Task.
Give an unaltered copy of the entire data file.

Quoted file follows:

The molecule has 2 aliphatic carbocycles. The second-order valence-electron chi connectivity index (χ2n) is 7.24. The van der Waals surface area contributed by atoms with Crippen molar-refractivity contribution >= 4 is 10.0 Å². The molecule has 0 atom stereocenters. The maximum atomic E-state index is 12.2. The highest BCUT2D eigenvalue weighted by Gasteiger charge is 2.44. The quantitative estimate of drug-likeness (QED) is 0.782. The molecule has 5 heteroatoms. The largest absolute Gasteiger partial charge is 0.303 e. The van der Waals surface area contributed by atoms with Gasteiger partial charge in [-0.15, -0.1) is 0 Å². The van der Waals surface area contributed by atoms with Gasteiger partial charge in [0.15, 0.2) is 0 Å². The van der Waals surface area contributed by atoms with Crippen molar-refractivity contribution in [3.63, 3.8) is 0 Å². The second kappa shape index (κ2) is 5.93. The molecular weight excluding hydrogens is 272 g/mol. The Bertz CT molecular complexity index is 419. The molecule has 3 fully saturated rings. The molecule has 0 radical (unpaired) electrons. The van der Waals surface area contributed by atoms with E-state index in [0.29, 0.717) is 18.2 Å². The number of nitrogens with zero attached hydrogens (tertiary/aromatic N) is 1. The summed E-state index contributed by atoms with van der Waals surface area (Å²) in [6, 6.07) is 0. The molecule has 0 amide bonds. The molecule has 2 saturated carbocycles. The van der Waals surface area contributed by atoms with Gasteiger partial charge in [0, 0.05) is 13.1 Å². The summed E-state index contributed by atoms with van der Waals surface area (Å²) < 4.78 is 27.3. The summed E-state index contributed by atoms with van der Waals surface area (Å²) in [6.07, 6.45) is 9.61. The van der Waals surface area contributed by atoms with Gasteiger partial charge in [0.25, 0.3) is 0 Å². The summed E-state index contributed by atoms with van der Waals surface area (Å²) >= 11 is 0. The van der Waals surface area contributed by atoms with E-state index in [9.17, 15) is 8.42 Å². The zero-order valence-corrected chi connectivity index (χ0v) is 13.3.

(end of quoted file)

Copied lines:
The molecule has 2 aliphatic carbocycles. The second-order valence-electron chi connectivity index (χ2n) is 7.24. The van der Waals surface area contributed by atoms with Crippen molar-refractivity contribution >= 4 is 10.0 Å². The molecule has 0 atom stereocenters. The maximum atomic E-state index is 12.2. The highest BCUT2D eigenvalue weighted by Gasteiger charge is 2.44. The quantitative estimate of drug-likeness (QED) is 0.782. The molecule has 5 heteroatoms. The largest absolute Gasteiger partial charge is 0.303 e. The van der Waals surface area contributed by atoms with Gasteiger partial charge in [-0.15, -0.1) is 0 Å². The van der Waals surface area contributed by atoms with Gasteiger partial charge in [0.15, 0.2) is 0 Å². The van der Waals surface area contributed by atoms with Crippen molar-refractivity contribution in [3.63, 3.8) is 0 Å². The second kappa shape index (κ2) is 5.93. The molecular weight excluding hydrogens is 272 g/mol. The Bertz CT molecular complexity index is 419. The molecule has 3 fully saturated rings. The molecule has 0 radical (unpaired) electrons. The van der Waals surface area contributed by atoms with E-state index in [0.29, 0.717) is 18.2 Å². The number of nitrogens with zero attached hydrogens (tertiary/aromatic N) is 1. The summed E-state index contributed by atoms with van der Waals surface area (Å²) in [6, 6.07) is 0. The molecule has 0 amide bonds. The molecule has 2 saturated carbocycles. The van der Waals surface area contributed by atoms with Gasteiger partial charge in [0, 0.05) is 13.1 Å². The summed E-state index contributed by atoms with van der Waals surface area (Å²) < 4.78 is 27.3. The summed E-state index contributed by atoms with van der Waals surface area (Å²) in [6.07, 6.45) is 9.61. The van der Waals surface area contributed by atoms with Gasteiger partial charge in [0.25, 0.3) is 0 Å². The summed E-state index contributed by atoms with van der Waals surface area (Å²) >= 11 is 0. The van der Waals surface area contributed by atoms with E-state index in [9.17, 15) is 8.42 Å². The zero-order valence-corrected chi connectivity index (χ0v) is 13.3.